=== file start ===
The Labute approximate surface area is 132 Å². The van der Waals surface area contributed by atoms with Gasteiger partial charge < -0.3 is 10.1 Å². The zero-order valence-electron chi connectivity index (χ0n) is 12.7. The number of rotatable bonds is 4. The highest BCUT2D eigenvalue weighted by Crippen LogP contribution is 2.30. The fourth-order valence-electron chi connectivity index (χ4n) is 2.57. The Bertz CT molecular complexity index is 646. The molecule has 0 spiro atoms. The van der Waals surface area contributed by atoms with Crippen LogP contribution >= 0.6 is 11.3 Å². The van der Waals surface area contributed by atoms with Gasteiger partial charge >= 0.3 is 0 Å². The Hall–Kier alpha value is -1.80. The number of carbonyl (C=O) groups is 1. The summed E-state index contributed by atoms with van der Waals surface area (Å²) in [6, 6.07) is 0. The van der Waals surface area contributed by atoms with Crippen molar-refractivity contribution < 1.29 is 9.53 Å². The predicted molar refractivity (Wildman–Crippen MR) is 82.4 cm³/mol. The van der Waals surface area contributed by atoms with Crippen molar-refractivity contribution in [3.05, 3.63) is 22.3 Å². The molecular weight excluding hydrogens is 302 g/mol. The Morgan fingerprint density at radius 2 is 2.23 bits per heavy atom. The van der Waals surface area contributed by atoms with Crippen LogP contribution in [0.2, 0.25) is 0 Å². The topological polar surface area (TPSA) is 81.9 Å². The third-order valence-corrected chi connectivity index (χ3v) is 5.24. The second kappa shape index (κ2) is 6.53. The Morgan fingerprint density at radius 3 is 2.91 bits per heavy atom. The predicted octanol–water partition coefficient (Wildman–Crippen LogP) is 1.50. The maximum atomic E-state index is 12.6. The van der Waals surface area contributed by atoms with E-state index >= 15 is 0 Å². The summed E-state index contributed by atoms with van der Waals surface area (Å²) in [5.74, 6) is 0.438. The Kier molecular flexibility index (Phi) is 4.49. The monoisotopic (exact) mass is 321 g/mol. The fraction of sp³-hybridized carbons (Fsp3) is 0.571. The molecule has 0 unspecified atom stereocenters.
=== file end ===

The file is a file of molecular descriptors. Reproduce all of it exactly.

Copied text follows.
The Labute approximate surface area is 132 Å². The van der Waals surface area contributed by atoms with Gasteiger partial charge < -0.3 is 10.1 Å². The zero-order valence-electron chi connectivity index (χ0n) is 12.7. The number of rotatable bonds is 4. The highest BCUT2D eigenvalue weighted by Crippen LogP contribution is 2.30. The fourth-order valence-electron chi connectivity index (χ4n) is 2.57. The Bertz CT molecular complexity index is 646. The molecule has 0 spiro atoms. The van der Waals surface area contributed by atoms with Crippen LogP contribution >= 0.6 is 11.3 Å². The van der Waals surface area contributed by atoms with Gasteiger partial charge >= 0.3 is 0 Å². The Hall–Kier alpha value is -1.80. The number of carbonyl (C=O) groups is 1. The summed E-state index contributed by atoms with van der Waals surface area (Å²) in [6, 6.07) is 0. The van der Waals surface area contributed by atoms with Crippen molar-refractivity contribution < 1.29 is 9.53 Å². The predicted molar refractivity (Wildman–Crippen MR) is 82.4 cm³/mol. The van der Waals surface area contributed by atoms with Crippen molar-refractivity contribution in [3.05, 3.63) is 22.3 Å². The molecular weight excluding hydrogens is 302 g/mol. The Morgan fingerprint density at radius 2 is 2.23 bits per heavy atom. The van der Waals surface area contributed by atoms with Crippen LogP contribution in [0.2, 0.25) is 0 Å². The topological polar surface area (TPSA) is 81.9 Å². The third-order valence-corrected chi connectivity index (χ3v) is 5.24. The second kappa shape index (κ2) is 6.53. The Morgan fingerprint density at radius 3 is 2.91 bits per heavy atom. The predicted octanol–water partition coefficient (Wildman–Crippen LogP) is 1.50. The maximum atomic E-state index is 12.6. The van der Waals surface area contributed by atoms with E-state index >= 15 is 0 Å². The summed E-state index contributed by atoms with van der Waals surface area (Å²) in [5.74, 6) is 0.438. The Kier molecular flexibility index (Phi) is 4.49. The monoisotopic (exact) mass is 321 g/mol. The fraction of sp³-hybridized carbons (Fsp3) is 0.571. The molecule has 0 unspecified atom stereocenters.